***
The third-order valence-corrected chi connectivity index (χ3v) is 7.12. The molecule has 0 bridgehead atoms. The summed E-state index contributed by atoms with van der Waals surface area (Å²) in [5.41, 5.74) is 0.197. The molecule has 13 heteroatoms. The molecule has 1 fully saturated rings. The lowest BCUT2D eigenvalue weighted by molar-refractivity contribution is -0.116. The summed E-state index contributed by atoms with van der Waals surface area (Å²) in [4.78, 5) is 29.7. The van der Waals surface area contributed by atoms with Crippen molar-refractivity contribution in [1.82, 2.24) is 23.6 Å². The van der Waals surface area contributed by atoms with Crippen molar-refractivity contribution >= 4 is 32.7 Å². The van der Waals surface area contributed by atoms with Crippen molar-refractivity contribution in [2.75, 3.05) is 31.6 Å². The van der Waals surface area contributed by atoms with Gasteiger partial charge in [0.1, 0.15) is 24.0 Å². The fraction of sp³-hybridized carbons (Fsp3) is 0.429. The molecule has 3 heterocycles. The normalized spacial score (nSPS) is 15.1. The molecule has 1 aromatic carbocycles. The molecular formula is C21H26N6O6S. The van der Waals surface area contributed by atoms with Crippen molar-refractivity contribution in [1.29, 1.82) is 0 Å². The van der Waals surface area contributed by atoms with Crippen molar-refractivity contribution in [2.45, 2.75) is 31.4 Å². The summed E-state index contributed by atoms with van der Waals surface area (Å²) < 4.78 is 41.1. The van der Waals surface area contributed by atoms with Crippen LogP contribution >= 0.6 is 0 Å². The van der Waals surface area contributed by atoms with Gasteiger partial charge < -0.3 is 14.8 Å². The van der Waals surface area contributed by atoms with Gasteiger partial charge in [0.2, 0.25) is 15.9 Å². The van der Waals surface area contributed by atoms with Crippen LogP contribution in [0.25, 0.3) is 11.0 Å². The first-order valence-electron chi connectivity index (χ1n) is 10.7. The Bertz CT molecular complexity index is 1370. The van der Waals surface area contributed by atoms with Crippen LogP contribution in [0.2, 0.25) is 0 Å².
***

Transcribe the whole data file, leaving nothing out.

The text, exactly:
The third-order valence-corrected chi connectivity index (χ3v) is 7.12. The molecule has 0 bridgehead atoms. The summed E-state index contributed by atoms with van der Waals surface area (Å²) in [5.41, 5.74) is 0.197. The molecule has 13 heteroatoms. The molecule has 1 fully saturated rings. The lowest BCUT2D eigenvalue weighted by molar-refractivity contribution is -0.116. The summed E-state index contributed by atoms with van der Waals surface area (Å²) in [4.78, 5) is 29.7. The van der Waals surface area contributed by atoms with Crippen molar-refractivity contribution in [1.82, 2.24) is 23.6 Å². The van der Waals surface area contributed by atoms with Crippen molar-refractivity contribution >= 4 is 32.7 Å². The van der Waals surface area contributed by atoms with Crippen molar-refractivity contribution in [2.75, 3.05) is 31.6 Å². The van der Waals surface area contributed by atoms with Gasteiger partial charge in [0.1, 0.15) is 24.0 Å². The fraction of sp³-hybridized carbons (Fsp3) is 0.429. The molecule has 3 heterocycles. The normalized spacial score (nSPS) is 15.1. The molecule has 1 aromatic carbocycles. The molecular formula is C21H26N6O6S. The van der Waals surface area contributed by atoms with Crippen molar-refractivity contribution in [1.29, 1.82) is 0 Å². The van der Waals surface area contributed by atoms with Crippen molar-refractivity contribution in [2.45, 2.75) is 31.4 Å². The summed E-state index contributed by atoms with van der Waals surface area (Å²) < 4.78 is 41.1. The van der Waals surface area contributed by atoms with Crippen LogP contribution >= 0.6 is 0 Å². The van der Waals surface area contributed by atoms with Gasteiger partial charge < -0.3 is 14.8 Å². The van der Waals surface area contributed by atoms with Gasteiger partial charge in [0.2, 0.25) is 15.9 Å². The van der Waals surface area contributed by atoms with Crippen LogP contribution in [0.25, 0.3) is 11.0 Å². The first-order valence-electron chi connectivity index (χ1n) is 10.7. The Bertz CT molecular complexity index is 1370. The van der Waals surface area contributed by atoms with Crippen LogP contribution in [0.2, 0.25) is 0 Å².